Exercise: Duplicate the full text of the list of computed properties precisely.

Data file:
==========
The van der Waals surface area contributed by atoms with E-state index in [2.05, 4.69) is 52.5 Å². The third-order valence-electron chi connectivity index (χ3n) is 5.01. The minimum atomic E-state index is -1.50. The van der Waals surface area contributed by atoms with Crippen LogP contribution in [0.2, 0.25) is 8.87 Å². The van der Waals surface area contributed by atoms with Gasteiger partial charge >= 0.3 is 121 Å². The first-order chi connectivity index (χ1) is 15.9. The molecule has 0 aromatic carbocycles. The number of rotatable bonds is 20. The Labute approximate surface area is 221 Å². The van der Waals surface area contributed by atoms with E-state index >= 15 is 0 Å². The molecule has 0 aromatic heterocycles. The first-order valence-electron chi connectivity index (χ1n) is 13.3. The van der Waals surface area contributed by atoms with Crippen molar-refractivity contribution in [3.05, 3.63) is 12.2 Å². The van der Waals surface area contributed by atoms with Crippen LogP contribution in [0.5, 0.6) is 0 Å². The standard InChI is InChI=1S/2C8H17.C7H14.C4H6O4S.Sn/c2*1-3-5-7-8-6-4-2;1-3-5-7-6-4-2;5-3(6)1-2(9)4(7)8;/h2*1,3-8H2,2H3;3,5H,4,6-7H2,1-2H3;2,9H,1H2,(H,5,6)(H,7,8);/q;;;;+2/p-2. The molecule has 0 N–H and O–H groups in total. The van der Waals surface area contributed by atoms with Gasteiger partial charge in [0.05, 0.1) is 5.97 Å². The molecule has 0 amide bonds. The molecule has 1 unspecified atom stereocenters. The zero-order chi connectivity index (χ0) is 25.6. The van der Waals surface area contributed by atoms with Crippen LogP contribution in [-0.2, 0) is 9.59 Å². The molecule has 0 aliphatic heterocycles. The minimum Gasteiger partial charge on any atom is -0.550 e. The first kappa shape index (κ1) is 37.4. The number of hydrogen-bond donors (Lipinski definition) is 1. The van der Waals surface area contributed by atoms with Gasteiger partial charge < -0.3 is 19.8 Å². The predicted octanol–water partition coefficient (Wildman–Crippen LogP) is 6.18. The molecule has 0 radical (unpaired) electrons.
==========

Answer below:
The van der Waals surface area contributed by atoms with E-state index in [2.05, 4.69) is 52.5 Å². The third-order valence-electron chi connectivity index (χ3n) is 5.01. The minimum atomic E-state index is -1.50. The van der Waals surface area contributed by atoms with Crippen LogP contribution in [0.2, 0.25) is 8.87 Å². The van der Waals surface area contributed by atoms with Gasteiger partial charge >= 0.3 is 121 Å². The first-order chi connectivity index (χ1) is 15.9. The molecule has 0 aromatic carbocycles. The number of rotatable bonds is 20. The Labute approximate surface area is 221 Å². The van der Waals surface area contributed by atoms with E-state index >= 15 is 0 Å². The molecule has 0 aromatic heterocycles. The first-order valence-electron chi connectivity index (χ1n) is 13.3. The van der Waals surface area contributed by atoms with Crippen molar-refractivity contribution in [3.05, 3.63) is 12.2 Å². The van der Waals surface area contributed by atoms with Crippen LogP contribution in [0.5, 0.6) is 0 Å². The standard InChI is InChI=1S/2C8H17.C7H14.C4H6O4S.Sn/c2*1-3-5-7-8-6-4-2;1-3-5-7-6-4-2;5-3(6)1-2(9)4(7)8;/h2*1,3-8H2,2H3;3,5H,4,6-7H2,1-2H3;2,9H,1H2,(H,5,6)(H,7,8);/q;;;;+2/p-2. The molecule has 0 N–H and O–H groups in total. The van der Waals surface area contributed by atoms with Gasteiger partial charge in [0.05, 0.1) is 5.97 Å². The molecule has 0 amide bonds. The molecule has 1 unspecified atom stereocenters. The zero-order chi connectivity index (χ0) is 25.6. The van der Waals surface area contributed by atoms with Crippen LogP contribution in [-0.2, 0) is 9.59 Å². The molecule has 0 aliphatic heterocycles. The minimum Gasteiger partial charge on any atom is -0.550 e. The first kappa shape index (κ1) is 37.4. The number of hydrogen-bond donors (Lipinski definition) is 1. The van der Waals surface area contributed by atoms with Gasteiger partial charge < -0.3 is 19.8 Å². The predicted octanol–water partition coefficient (Wildman–Crippen LogP) is 6.18. The molecule has 0 radical (unpaired) electrons.